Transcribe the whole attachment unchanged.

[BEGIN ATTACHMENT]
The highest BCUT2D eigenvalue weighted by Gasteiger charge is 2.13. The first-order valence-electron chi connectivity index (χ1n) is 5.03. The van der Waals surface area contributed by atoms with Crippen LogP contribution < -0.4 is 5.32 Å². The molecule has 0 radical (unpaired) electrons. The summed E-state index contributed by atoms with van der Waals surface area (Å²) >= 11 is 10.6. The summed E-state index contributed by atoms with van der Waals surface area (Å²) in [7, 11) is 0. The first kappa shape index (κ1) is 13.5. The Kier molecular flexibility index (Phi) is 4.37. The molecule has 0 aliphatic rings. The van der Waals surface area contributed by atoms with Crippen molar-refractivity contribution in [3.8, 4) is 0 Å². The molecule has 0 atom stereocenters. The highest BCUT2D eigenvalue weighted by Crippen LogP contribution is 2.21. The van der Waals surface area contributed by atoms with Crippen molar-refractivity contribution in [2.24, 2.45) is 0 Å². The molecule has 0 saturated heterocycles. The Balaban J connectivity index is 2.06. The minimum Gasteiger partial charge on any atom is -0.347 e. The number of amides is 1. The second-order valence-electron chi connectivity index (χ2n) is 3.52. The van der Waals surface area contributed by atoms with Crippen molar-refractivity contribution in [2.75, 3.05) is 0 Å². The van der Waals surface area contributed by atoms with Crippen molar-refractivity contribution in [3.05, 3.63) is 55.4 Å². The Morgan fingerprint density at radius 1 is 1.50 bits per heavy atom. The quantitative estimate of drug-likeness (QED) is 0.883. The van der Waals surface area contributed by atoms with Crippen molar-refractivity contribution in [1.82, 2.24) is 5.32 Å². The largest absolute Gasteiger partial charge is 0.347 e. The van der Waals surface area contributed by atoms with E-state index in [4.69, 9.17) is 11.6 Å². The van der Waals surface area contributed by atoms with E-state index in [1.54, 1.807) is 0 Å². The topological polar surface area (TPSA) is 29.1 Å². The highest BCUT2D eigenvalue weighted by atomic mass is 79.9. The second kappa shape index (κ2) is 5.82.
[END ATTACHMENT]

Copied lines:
The highest BCUT2D eigenvalue weighted by Gasteiger charge is 2.13. The first-order valence-electron chi connectivity index (χ1n) is 5.03. The van der Waals surface area contributed by atoms with Crippen LogP contribution < -0.4 is 5.32 Å². The molecule has 0 radical (unpaired) electrons. The summed E-state index contributed by atoms with van der Waals surface area (Å²) >= 11 is 10.6. The summed E-state index contributed by atoms with van der Waals surface area (Å²) in [7, 11) is 0. The first kappa shape index (κ1) is 13.5. The Kier molecular flexibility index (Phi) is 4.37. The molecule has 0 aliphatic rings. The van der Waals surface area contributed by atoms with Crippen molar-refractivity contribution in [3.8, 4) is 0 Å². The molecule has 0 atom stereocenters. The highest BCUT2D eigenvalue weighted by Crippen LogP contribution is 2.21. The van der Waals surface area contributed by atoms with Crippen molar-refractivity contribution in [2.24, 2.45) is 0 Å². The molecule has 0 saturated heterocycles. The Balaban J connectivity index is 2.06. The minimum Gasteiger partial charge on any atom is -0.347 e. The number of amides is 1. The second-order valence-electron chi connectivity index (χ2n) is 3.52. The van der Waals surface area contributed by atoms with Crippen molar-refractivity contribution in [2.75, 3.05) is 0 Å². The van der Waals surface area contributed by atoms with Crippen molar-refractivity contribution in [3.05, 3.63) is 55.4 Å². The Morgan fingerprint density at radius 1 is 1.50 bits per heavy atom. The quantitative estimate of drug-likeness (QED) is 0.883. The van der Waals surface area contributed by atoms with Crippen molar-refractivity contribution in [1.82, 2.24) is 5.32 Å². The largest absolute Gasteiger partial charge is 0.347 e. The van der Waals surface area contributed by atoms with E-state index in [4.69, 9.17) is 11.6 Å². The van der Waals surface area contributed by atoms with E-state index in [1.54, 1.807) is 0 Å². The topological polar surface area (TPSA) is 29.1 Å². The highest BCUT2D eigenvalue weighted by atomic mass is 79.9. The second kappa shape index (κ2) is 5.82.